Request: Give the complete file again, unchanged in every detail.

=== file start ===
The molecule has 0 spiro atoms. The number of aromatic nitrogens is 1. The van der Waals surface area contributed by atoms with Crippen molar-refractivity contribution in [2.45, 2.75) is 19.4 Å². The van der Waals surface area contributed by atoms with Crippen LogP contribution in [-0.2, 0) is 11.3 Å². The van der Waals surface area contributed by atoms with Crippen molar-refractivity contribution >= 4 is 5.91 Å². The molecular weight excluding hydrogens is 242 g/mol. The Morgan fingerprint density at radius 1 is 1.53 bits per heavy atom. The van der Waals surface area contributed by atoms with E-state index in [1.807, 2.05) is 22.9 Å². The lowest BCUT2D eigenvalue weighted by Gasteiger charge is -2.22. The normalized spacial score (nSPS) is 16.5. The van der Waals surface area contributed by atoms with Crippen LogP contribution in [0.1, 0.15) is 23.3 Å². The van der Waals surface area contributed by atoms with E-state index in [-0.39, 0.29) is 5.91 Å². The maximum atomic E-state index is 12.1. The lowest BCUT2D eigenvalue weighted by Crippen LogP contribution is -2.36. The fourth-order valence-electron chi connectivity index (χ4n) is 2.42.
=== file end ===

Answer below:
The molecule has 0 spiro atoms. The number of aromatic nitrogens is 1. The van der Waals surface area contributed by atoms with Crippen molar-refractivity contribution in [2.45, 2.75) is 19.4 Å². The van der Waals surface area contributed by atoms with Crippen LogP contribution in [-0.2, 0) is 11.3 Å². The van der Waals surface area contributed by atoms with Crippen molar-refractivity contribution >= 4 is 5.91 Å². The molecular weight excluding hydrogens is 242 g/mol. The Morgan fingerprint density at radius 1 is 1.53 bits per heavy atom. The van der Waals surface area contributed by atoms with E-state index in [1.807, 2.05) is 22.9 Å². The lowest BCUT2D eigenvalue weighted by Gasteiger charge is -2.22. The normalized spacial score (nSPS) is 16.5. The van der Waals surface area contributed by atoms with Crippen LogP contribution in [0.1, 0.15) is 23.3 Å². The van der Waals surface area contributed by atoms with E-state index in [-0.39, 0.29) is 5.91 Å². The maximum atomic E-state index is 12.1. The lowest BCUT2D eigenvalue weighted by Crippen LogP contribution is -2.36. The fourth-order valence-electron chi connectivity index (χ4n) is 2.42.